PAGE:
I grew up in the 70s, when maxi-dresses were popular, and wore them to church and dances. She’d take me to a fabric store and have me choose wedding-dress patterns I liked. She’d then have me choose the fabric and would make me a dress.
She let me be a kid because she’d gotten to be a kid. She was having me hang my Christmas stocking at the fireplace, and giving me Easter baskets, well into my 20s. I didn’t say a word; I knew I had it good.
There was a bath every Saturday night. Afterward, she’d roll up my wet hair on fat pink rubber rollers and make me sleep in them so I’d have curled hair for church. Dressed me in pretty dresses with scratchy net slips, and colored leotards that never fit right because my legs were too long. Put me in a red coat, patent-leather shoes, scratchy hats, and made me carry a muff! One of her favorite child movie stars was Margaret O’Brien. I wasn’t a Shirley Temple, so I think Mom turned to Margaret for inspiration.
She never forgot anything that happened, or anything someone told her. Woe betide you if you lied; she couldn’t stand being lied to or being betrayed. The flip side to this was that if she knew you liked something – a book, a movie, a performer, whatever the thing was – she’d keep an eye out for it/them in her travels and get it for you. All you had to do was mention it, and at Christmas or birthday or out of the blue, she’d present it to you. She loved hunting for treasures that way, and she always thought of others – that they’d like, what would make them happy.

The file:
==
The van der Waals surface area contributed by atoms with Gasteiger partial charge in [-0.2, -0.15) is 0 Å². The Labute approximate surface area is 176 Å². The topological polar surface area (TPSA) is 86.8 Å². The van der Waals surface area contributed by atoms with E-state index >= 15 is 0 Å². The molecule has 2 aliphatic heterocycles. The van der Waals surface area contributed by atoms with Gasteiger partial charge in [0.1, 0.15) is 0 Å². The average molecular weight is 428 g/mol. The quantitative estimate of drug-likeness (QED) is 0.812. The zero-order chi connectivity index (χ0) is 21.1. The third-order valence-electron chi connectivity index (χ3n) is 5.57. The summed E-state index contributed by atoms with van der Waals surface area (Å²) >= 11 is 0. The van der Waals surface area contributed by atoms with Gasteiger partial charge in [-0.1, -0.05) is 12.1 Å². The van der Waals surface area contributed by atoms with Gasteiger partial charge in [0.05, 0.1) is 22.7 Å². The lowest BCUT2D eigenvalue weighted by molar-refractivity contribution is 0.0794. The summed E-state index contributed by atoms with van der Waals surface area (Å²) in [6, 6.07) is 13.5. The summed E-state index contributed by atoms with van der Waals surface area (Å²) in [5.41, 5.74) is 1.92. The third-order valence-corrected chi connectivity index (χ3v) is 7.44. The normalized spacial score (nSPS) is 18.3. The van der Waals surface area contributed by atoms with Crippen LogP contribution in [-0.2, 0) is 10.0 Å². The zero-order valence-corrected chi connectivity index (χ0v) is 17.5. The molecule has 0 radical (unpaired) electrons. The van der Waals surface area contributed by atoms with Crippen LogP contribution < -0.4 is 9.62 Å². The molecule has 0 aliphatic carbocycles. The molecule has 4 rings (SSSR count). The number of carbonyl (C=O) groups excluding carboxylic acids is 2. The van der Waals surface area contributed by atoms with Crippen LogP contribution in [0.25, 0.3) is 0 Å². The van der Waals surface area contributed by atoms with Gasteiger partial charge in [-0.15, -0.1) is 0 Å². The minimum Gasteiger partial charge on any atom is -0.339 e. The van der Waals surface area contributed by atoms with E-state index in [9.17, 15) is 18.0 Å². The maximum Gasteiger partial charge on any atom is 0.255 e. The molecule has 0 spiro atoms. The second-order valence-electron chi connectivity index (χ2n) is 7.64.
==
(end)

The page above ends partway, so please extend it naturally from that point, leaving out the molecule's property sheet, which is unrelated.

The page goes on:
Throughout her life, she got her way most of the time. She’d done exactly as she wished as a child, and she carried on doing exactly that until the end of her life. She also tried to make sure those she loved also got their way.
She was endlessly loving, but she also had a temper – and she let you know when you made her mad. She had no problem putting the words together to say exactly what you’d done wrong, what she thought of it, and why you should never so much as think about doing it again in the future.